We explore the validity of Graduate Management Admission Test (GMAT) scores and grade point averages (GPAs) for predicting comprehensive student performance in an accelerated-cohort masters of accountancy (MA) program from 2002 through 2009. We confirm findings of prior studies that graduate accounting student performance increases in GMAT scores and undergraduate GPAs; however, undergraduate GPA is significant only for U.S. students. International student performance is overwhelmingly explained by language ability, as measured by GMAT verbal and analytical writing scores. When performance is defined as job placement with a public accounting firm after graduation, we find no significant association between performance and either GMAT scores or undergraduate GPA. Additionally, the factors that are significantly associated with obtaining a job in public accounting differ for U.S. and international students. These findings may have implications for admission decisions and curriculum design of U.S. graduate accounting programs.
Online education may meet the needs of students who do not want to attend classes or of working adults who want to obtain a college degree. Yet an open question is whether online (OL) degrees meet the needs of employers (Adams & DeFleur, 2006; Columbaro & Monaghan, 2009). Specifically, our exploratory study investigates how professionals in public accounting firms perceive OL accounting degrees as compared to accounting degrees earned in the traditional face-to-face (FTF) environment relative to a hiring decision. To examine these issues, a survey was administered to accountants of small- and large-sized public accounting firms located in the southeast United States.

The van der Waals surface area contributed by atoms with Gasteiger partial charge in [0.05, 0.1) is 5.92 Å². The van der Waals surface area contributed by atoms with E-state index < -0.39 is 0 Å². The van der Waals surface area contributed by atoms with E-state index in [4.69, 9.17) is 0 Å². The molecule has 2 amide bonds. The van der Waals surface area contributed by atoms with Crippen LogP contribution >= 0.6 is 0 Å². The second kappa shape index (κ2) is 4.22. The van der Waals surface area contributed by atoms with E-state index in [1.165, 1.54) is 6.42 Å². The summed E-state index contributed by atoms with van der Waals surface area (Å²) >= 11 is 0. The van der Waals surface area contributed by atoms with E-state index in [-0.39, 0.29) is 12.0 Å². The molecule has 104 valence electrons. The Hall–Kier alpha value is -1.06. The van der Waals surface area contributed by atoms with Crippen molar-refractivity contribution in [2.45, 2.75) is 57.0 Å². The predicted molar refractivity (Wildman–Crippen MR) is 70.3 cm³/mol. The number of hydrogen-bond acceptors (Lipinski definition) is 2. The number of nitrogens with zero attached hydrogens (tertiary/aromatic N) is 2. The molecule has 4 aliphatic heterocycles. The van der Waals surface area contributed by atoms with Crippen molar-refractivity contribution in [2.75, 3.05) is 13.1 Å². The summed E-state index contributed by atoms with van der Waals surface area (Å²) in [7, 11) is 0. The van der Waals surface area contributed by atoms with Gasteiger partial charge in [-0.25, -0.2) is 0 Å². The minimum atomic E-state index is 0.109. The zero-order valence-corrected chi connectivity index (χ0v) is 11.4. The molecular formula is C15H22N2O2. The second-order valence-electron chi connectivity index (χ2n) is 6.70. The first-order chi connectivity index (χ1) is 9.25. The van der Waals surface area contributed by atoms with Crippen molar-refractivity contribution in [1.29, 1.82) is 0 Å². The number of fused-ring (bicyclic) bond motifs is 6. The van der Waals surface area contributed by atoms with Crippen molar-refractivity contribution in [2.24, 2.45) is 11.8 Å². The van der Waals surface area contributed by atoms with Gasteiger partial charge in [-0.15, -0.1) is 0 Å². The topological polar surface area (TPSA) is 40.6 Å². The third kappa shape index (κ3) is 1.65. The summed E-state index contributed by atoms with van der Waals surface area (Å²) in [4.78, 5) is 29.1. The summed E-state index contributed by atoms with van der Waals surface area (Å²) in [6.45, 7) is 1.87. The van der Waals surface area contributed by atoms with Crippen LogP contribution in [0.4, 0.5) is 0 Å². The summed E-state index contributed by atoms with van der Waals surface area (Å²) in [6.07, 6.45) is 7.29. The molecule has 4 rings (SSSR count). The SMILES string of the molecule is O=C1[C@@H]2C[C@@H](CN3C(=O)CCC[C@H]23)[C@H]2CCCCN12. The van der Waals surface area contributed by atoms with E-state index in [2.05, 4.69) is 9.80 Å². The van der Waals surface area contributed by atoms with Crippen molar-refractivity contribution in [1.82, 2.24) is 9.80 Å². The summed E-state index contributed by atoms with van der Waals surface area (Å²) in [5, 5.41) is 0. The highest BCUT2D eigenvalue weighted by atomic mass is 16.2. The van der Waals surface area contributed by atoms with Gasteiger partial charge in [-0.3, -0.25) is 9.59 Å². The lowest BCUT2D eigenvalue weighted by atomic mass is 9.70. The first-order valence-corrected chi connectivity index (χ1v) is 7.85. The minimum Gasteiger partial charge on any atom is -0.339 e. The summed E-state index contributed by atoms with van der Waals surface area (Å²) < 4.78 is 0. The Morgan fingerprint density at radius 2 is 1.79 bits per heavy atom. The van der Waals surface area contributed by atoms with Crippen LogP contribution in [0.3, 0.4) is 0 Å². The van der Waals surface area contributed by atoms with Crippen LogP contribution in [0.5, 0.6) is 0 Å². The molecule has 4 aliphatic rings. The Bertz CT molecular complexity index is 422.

Our results revealed that public accounting professionals, in general, indicate a strong preference to hire students with a traditional FTF accounting degree as opposed to a candidate with an OL accounting degree. Even when both candidates (traditional vs. OL accounting degrees) had passed the CPA examination, public accounting firm professionals still prefer the traditional accounting degree. Yet public accounting firms were more willing to hire a candidate with an OL accounting degree from an Association to Advance Collegiate Schools of Business (AACSB) accredited university than a candidate with an OL accounting degree from a non-AACSB accredited university. Lastly, we found that the preferences for traditional accounting degrees existed across different job titles (e.g. partner, manager, senior) and different sized public accounting firms.
Because of the potential cost savings that online teaching evaluations can deliver, many universities are converting their student evaluations of teaching to this mode of administration. In this study, we examine the effects of transitioning administration of student evaluations from paper-and-pencil to online. We use data from accounting and other departments in the College of Business Administration of a large private, research university that converted from paper to online administration of teaching evaluations. We examine the average teaching effectiveness rating and response rate for instructors who taught the same course before and after the conversion. In addition, we survey a sample of accounting students to investigate their responses to online teaching evaluations. We find a significant increase in the average effectiveness rating and a significant decrease in response rate. Furthermore, we find that those instructors with lower ratings under the paper administration experience the greatest increase in ratings when the evaluations are converted to online administration. In a follow-up survey, we find that students who are highly motivated and have higher grade point averages are more likely to complete and provide higher evaluations with the online administration. We discuss the implications of our results to accounting and business education literature.